Engineers, scientists, and military officers often turn out good prose. Their sentences may not always be limpid, lyrical or arresting, but as writers they are capable of a clarity and precision that academics and marketers often can’t or won’t match. Their work demands it. When a software engineer writes vague instructions, her program breaks. When a scientist notes observations imprecisely, her experiment suffers. When a Green Beret commander gives a rambling order, his guys are put at risk.
But a literary theorist who expresses his ideas in clear language betrays the “expert” mystery on which tenure depends. An MBA student who avoids crass jargon might fail for seeming not to know it. A marketer who relies on simple, direct language must know exactly what the product can do for the customer—and understanding that takes effort.
It seems to me that engineers and scientists are also willing to approach writing humbly, as a craft in which they are not expert. To them, clear prose is not a gift or a luxury, it’s a skill that can be learned with careful practice; a skill that makes them better at their jobs. They share this view with old-fashioned advertisers like David Ogilvy, fiction teachers like John Gardner, and great essayists, like E.B. White, who said “The best writing is re-writing.”
Literary hacks, consultants, and marketers, on the other hand, are slower to recognize their limitations and fix them. It may not even pay off to do so. Now that machines do the work of scanning abstracts for relevance, an article full of jargon will score more highly in a form of buzzword bingo. In the business of business mystique, all but the very best fear clarity. When you’re not convinced about what you’re selling, it takes courage to describe it in a way that can be understood. Even when you believe wholeheartedly, simplicity and grace takes much more effort—and more brains—than the cheap embrace of buzzwords and cliché. Jack Welch talks straight, but to a bog-standard middle manager, a description like “leveraging expertise in innovative, mission-critical enterprise solutions“ provides more letters for covering ass.
That’s why we have to endure weird fashions in marketing copy and business books: those pages of half-sentence paragraphs; the jargon; the endless ellipses; the “mood” fragments that flatter while they hide information, and the daft claims, like the one on Bono’s celebrity website, which announces that they are Making Poverty History. (More poverty, more places, than ever before?)
And that’s why engineers are reliable teachers of business writing. They’re not paid to make up words. They’re not afraid to commit to the end of a sentence. They care about efficiency and elegance, and see them as related. They get excited about “hard problems”, not “challenging opportunities for growth.” And they’re pleased, rather than nervous, when their readers understand exactly what they mean.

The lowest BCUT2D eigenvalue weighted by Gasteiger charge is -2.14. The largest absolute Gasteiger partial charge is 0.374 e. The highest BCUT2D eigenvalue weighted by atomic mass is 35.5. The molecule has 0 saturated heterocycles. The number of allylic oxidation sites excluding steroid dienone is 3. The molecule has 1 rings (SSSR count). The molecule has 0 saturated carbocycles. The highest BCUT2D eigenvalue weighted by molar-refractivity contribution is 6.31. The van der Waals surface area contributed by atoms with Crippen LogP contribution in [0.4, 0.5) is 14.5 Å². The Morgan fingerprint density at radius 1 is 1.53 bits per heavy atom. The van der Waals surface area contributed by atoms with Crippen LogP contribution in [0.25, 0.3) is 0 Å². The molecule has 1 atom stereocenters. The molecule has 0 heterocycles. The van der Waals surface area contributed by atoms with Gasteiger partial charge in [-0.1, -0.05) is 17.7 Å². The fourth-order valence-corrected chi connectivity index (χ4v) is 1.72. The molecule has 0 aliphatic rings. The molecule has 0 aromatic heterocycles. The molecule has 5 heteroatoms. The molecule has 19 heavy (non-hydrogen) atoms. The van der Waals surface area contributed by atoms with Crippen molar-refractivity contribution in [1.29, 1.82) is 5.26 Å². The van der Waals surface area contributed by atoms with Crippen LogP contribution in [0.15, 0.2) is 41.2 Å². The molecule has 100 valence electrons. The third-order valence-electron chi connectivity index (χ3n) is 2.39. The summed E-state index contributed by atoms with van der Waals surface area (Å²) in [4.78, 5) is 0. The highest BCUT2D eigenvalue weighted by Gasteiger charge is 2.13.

Many of his essays are collected here. Try these in particular:
Richard Gabriel is a Stanford computer scientist, an entrepreneur, and a poet. It’s a good combination.
- Your profession includes writing, so learn how to write. No one is naturally talented enough to get by on instinct alone.
- Study writing by reading books on writing. I suggest “Style: Toward Clarity and Grace,” by Joseph M. Williams.
- Study writing by reading good writers, and not just science writers. Read Knuth but also John McPhee and Rick Bass. Try to understand how they do it. Think about the good writing you read.
- Learn proper grammar; there are zillions of books on grammar.
- Get a couple of good dictionaries and use them. I have about a half dozen I use routinely. Some poets look up every single word in their poems to make sure they are using language accurately.
- Learn to revise and edit; there are books on this, but I suggest workshops.
- Read poetry. Nothing teaches you better the power of good writing and the skills to write compressed sentences. Poetry workshops are full of fiction and essay writers who are there to learn language skills.
- Practice writing. Write every day. If you are a top-notch computer scientist, you probably read technical papers nearly every day. You are a writer too, so practice.
- Workshop your writing. Writers learn by workshopping. Every night across the country writers sit in groups of 3 to 20, reading and critiquing each other’s work. Not only are these professional writers but amateurs who simply want to improve their diaries.
Read the full essay.